Construct Validity Of Rorschach Space Responses
Anna Maria Rosso1, 2, *, Andrea Camoirano2
Identifiers and Pagination:Year: 2019
First Page: 116
Last Page: 125
Publisher Id: TOPSYJ-12-116
Article History:Received Date: 26/02/2019
Revision Received Date: 07/04/2019
Acceptance Date: 05/05/2019
Electronic publication date: 31/05/2019
Collection year: 2019
open-access license: This is an open access article distributed under the terms of the Creative Commons Attribution 4.0 International Public License (CC-BY 4.0), a copy of which is available at: https://creativecommons.org/licenses/by/4.0/legalcode. This license permits unrestricted use, distribution, and reproduction in any medium, provided the original author and source are credited.
The diagnostic meaning of the Space response, a Rorschach variable, is far from established. Previous studies on Rorschach Space responses suggested that different figure-ground relationships, shown in the three subtypes of Space responses (Integration, Reversal, and Fusion), could indicate different psychological processes.
The aim of the current study was to investigate the construct validity of Space responses in a nonclinical sample by exploring the association of the three different types of Space responses with (a) the observer-rated motor, emotional, and cognitive components of aggression; and (b) the direction and emotional regulation of aggression in socially frustrating situations.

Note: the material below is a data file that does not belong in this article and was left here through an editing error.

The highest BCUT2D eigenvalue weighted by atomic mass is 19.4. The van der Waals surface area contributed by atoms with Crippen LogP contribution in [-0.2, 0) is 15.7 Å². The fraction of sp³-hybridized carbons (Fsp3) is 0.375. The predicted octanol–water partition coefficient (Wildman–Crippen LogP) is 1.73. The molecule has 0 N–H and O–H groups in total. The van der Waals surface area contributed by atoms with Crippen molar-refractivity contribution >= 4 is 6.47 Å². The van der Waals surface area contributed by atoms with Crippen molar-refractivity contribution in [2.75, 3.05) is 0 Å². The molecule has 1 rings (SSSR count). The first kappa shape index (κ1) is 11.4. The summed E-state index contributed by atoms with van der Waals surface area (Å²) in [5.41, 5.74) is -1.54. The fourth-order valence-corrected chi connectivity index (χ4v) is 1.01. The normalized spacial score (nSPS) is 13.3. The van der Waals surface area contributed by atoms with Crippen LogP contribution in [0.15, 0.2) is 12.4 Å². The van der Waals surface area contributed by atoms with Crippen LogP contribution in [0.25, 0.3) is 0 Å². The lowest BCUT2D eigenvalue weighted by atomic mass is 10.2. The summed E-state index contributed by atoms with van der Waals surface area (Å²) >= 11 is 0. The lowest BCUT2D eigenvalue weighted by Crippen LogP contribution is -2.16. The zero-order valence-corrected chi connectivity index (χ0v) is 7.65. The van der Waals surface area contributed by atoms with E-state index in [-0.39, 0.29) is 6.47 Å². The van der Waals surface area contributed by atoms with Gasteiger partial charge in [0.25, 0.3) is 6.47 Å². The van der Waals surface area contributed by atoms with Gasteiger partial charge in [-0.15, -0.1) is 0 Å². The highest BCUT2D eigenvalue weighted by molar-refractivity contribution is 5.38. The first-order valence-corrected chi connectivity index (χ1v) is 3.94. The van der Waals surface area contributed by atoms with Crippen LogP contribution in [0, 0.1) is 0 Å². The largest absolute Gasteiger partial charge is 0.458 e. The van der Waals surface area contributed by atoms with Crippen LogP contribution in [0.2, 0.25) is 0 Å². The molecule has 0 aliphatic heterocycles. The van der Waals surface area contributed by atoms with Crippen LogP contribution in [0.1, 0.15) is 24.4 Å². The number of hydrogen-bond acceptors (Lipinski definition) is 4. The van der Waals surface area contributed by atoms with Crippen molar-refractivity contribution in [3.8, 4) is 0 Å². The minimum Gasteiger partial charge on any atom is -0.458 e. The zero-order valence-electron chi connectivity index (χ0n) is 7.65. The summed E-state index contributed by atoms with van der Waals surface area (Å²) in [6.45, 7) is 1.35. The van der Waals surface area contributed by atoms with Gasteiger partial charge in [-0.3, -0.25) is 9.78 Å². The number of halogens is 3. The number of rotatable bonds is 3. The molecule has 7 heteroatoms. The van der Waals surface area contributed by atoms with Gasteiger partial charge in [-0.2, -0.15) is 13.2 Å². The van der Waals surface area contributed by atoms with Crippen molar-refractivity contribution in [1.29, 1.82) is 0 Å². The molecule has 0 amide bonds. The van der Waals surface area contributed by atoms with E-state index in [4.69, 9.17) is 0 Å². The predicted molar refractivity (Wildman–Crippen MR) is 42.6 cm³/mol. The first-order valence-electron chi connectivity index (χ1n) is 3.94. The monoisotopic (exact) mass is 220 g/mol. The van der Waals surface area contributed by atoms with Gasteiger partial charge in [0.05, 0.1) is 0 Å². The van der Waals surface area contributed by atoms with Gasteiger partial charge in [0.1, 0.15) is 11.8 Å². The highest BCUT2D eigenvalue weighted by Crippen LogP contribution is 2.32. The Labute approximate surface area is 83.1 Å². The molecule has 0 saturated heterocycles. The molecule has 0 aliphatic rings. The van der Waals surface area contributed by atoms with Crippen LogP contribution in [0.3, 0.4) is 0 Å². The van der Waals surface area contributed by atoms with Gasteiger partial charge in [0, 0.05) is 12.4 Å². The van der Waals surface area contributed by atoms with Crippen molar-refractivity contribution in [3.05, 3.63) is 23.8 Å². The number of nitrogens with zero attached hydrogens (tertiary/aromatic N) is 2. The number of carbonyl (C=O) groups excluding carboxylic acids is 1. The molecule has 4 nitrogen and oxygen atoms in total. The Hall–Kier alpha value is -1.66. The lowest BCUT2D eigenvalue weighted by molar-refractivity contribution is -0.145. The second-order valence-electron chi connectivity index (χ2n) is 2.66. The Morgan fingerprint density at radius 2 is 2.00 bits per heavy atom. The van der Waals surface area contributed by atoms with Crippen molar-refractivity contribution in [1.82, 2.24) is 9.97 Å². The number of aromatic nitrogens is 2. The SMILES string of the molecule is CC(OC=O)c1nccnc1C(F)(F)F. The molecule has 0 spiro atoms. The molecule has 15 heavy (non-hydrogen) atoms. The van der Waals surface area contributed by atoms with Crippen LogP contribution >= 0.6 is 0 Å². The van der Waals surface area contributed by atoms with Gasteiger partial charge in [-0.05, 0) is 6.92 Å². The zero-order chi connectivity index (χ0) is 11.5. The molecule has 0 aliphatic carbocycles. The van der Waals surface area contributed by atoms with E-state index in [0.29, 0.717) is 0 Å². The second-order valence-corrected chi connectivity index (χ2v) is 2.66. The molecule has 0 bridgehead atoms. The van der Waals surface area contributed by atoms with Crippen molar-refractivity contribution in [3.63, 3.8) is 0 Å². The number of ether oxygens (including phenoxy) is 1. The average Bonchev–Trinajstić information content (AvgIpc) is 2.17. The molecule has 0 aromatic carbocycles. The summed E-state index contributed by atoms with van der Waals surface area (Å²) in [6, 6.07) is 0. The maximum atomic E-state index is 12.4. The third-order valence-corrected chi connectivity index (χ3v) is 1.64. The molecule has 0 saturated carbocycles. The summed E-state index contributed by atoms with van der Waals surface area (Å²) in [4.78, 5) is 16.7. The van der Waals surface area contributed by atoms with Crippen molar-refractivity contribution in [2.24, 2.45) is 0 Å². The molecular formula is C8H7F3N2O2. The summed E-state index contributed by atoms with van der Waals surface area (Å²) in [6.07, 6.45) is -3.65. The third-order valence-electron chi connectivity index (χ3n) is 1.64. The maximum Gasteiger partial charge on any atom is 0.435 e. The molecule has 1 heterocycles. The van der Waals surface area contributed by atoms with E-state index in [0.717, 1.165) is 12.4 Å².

The Rorschach Inkblot Method and the Rosenzweig Picture-Frustration Study were administered to 151 volunteers from a nonclinical community sample. The Aggression Questionnaire was administered as an observer-rated version to the participants’ mothers. Correlation analyses were performed to investigate the associations between the three different Space responses, the scores reported on the Rosenzweig Picture-Frustration Study, and the observer-reported scores on the Aggression Questionnaire.
This study offers support for differentiating the three types of mutually exclusive Space responses. Space reversal responses were found to be indicative of a propensity to direct aggression outward in the context of frustrating interpersonal situations, whereas Space fusion responses positively correlated with a greater amount of anger feelings and hostile thoughts associated with a deficit in anger and emotional regulation that may contribute to impair reality testing. As with previous studies, no association between S integration responses and anger or aggression was observed.